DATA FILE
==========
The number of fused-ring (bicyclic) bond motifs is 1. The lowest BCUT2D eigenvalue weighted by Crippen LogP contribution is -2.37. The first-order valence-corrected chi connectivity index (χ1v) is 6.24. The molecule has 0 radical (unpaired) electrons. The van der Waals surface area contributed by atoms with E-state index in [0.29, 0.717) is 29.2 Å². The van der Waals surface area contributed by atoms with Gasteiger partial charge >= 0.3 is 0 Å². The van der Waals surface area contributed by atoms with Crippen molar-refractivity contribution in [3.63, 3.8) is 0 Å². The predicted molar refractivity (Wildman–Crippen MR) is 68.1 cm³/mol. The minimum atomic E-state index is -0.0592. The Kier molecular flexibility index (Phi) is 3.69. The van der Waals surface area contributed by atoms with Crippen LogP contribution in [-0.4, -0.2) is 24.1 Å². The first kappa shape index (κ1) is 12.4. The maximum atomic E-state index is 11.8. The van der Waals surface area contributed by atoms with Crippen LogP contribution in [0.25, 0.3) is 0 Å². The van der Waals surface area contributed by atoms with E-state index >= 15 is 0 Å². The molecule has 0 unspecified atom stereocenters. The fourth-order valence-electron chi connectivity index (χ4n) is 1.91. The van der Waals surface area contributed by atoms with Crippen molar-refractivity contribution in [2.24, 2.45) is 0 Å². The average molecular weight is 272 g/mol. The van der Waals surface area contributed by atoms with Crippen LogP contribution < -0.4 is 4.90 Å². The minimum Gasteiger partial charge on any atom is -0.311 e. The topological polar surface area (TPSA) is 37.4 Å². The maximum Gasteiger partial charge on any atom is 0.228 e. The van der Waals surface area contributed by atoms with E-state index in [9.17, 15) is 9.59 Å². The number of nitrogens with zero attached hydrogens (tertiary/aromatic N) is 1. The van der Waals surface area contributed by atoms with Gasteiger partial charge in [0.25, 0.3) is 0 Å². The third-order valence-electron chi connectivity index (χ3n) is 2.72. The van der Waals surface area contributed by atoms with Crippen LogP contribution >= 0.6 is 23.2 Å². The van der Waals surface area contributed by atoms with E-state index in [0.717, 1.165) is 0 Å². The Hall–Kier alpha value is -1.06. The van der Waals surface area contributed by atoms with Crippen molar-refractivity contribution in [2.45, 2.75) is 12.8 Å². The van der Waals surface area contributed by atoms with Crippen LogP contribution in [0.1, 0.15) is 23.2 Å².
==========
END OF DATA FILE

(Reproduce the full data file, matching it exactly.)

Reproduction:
The number of fused-ring (bicyclic) bond motifs is 1. The lowest BCUT2D eigenvalue weighted by Crippen LogP contribution is -2.37. The first-order valence-corrected chi connectivity index (χ1v) is 6.24. The molecule has 0 radical (unpaired) electrons. The van der Waals surface area contributed by atoms with E-state index in [0.29, 0.717) is 29.2 Å². The van der Waals surface area contributed by atoms with Gasteiger partial charge >= 0.3 is 0 Å². The van der Waals surface area contributed by atoms with Crippen molar-refractivity contribution in [3.63, 3.8) is 0 Å². The predicted molar refractivity (Wildman–Crippen MR) is 68.1 cm³/mol. The minimum atomic E-state index is -0.0592. The Kier molecular flexibility index (Phi) is 3.69. The van der Waals surface area contributed by atoms with Crippen LogP contribution in [-0.4, -0.2) is 24.1 Å². The first kappa shape index (κ1) is 12.4. The maximum atomic E-state index is 11.8. The van der Waals surface area contributed by atoms with Crippen LogP contribution in [0.25, 0.3) is 0 Å². The van der Waals surface area contributed by atoms with E-state index >= 15 is 0 Å². The molecule has 0 unspecified atom stereocenters. The fourth-order valence-electron chi connectivity index (χ4n) is 1.91. The van der Waals surface area contributed by atoms with Crippen molar-refractivity contribution in [2.24, 2.45) is 0 Å². The average molecular weight is 272 g/mol. The van der Waals surface area contributed by atoms with Crippen LogP contribution < -0.4 is 4.90 Å². The minimum Gasteiger partial charge on any atom is -0.311 e. The topological polar surface area (TPSA) is 37.4 Å². The maximum Gasteiger partial charge on any atom is 0.228 e. The van der Waals surface area contributed by atoms with E-state index in [9.17, 15) is 9.59 Å². The number of nitrogens with zero attached hydrogens (tertiary/aromatic N) is 1. The van der Waals surface area contributed by atoms with Gasteiger partial charge in [0.25, 0.3) is 0 Å². The third-order valence-electron chi connectivity index (χ3n) is 2.72. The van der Waals surface area contributed by atoms with Crippen LogP contribution >= 0.6 is 23.2 Å². The van der Waals surface area contributed by atoms with E-state index in [0.717, 1.165) is 0 Å². The Hall–Kier alpha value is -1.06. The van der Waals surface area contributed by atoms with Crippen molar-refractivity contribution in [2.45, 2.75) is 12.8 Å². The van der Waals surface area contributed by atoms with Crippen LogP contribution in [0.1, 0.15) is 23.2 Å².